The Jimi Hendrix Experience's July 4th, 1970, show at the Atlanta International Pop Festival wasn't just another gig. Part of the final run of concerts Hendrix would ever perform stateside, it would turn out to be the largest U.S. show of his career, with an estimated attendance of 300,000. (The iconic guitarist would pass away just 10 weeks later.) A new documentary, Jimi Hendrix: Electric Church — premiering September 4th on Showtime — presents a comprehensive account of this landmark festival and the Hendrix set that was its crowning jewel. We're offering an exclusive first look at the doc: a clip of Hendrix, bassist Billy Cox and drummer Mitch Mitchell playing the immortal "Purple Haze":
The clip is a concentrated shot of the guitarist's greatness, a summation of the way he combined blues, psychedelic rock and snarling noise — as well as a striking array of techniques, from daredevil one-handed runs to vocal-like whammy-bar work — into a cauldron of molten sound. "So I heard you use the expression 'an electric church,'" Dick Cavett says to Hendrix in the trailer for the doc. "We plan for our sound to go inside the soul of the person," the soft-spoken Hendrix replies, alluding to the almost supernatural power he could wield with his signature upside-down Strat in hand, an effect that's on glorious display in this version of one of his signature songs.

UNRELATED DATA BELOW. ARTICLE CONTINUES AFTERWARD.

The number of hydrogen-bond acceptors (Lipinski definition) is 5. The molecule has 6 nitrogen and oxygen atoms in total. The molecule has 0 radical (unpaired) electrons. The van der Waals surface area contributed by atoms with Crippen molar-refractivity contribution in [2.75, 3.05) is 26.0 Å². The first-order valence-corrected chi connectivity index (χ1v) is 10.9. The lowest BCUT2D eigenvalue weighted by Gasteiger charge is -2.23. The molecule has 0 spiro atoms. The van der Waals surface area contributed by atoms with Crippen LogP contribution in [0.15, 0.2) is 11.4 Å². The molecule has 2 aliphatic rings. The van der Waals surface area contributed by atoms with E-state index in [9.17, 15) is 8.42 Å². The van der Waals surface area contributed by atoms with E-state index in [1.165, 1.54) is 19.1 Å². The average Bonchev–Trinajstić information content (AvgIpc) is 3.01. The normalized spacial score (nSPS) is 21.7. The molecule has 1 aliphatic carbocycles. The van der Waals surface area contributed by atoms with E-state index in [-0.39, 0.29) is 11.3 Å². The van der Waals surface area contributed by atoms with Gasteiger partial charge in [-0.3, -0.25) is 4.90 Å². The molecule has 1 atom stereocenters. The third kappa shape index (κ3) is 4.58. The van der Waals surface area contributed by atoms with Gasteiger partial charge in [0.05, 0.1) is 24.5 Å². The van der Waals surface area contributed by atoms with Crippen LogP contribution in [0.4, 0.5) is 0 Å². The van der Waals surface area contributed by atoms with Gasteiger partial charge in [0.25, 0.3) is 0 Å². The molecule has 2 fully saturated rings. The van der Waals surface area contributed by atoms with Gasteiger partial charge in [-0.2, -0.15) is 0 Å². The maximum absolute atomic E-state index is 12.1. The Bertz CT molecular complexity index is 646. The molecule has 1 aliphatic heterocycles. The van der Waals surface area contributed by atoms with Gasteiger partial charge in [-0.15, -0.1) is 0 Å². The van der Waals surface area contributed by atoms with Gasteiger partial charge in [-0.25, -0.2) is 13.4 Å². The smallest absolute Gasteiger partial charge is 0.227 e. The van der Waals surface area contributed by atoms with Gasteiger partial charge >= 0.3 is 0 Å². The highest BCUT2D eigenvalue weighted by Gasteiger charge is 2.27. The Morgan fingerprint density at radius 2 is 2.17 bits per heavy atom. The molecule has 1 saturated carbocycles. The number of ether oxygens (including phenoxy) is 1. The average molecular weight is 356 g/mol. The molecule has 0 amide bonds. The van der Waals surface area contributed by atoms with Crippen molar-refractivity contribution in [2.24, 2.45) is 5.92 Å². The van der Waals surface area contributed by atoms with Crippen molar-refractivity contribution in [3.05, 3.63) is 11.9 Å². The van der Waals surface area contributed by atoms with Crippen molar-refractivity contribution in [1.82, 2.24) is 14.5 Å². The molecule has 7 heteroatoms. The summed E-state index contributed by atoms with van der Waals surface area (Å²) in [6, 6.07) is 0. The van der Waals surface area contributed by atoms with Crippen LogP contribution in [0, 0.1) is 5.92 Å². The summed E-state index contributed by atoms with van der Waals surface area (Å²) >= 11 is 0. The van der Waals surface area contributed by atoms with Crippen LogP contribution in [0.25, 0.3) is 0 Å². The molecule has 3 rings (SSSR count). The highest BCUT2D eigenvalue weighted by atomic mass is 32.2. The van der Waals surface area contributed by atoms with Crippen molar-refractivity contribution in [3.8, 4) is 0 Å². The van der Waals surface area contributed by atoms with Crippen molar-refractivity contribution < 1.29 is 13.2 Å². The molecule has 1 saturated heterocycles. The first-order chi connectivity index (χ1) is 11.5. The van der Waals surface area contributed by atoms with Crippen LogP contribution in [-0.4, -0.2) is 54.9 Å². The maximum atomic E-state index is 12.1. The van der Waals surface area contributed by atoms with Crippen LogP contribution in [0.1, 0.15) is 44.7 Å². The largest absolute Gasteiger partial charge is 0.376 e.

"Jimi was at the peak of his creative and commercial powers that summer," says Electric Church director John McDermott of the performance captured in the film, which will also be released on CD and LP as Freedom: Atlanta Pop Festival on August 28th. "He was making progress on his next studio album at his new recording facility, Electric Lady Studios, and confident to perform many of the projected songs live for his fans. The likes of 'Straight Ahead,' 'Freedom' and 'Room Full of Mirrors' fit comfortably among classic songs such as 'Purple Haze' at Atlanta.
"There are relatively so few examples of Jimi performing on film that this footage of him performing before the largest U.S. audience of his career is significant. Younger fans should take note that Jimi didn't need set lists, dance steps, stage backdrops and lighting cues to connect with his audience. He wanted them to be with him in what he would often describe as their own little world together, his 'electric church,' as he described it."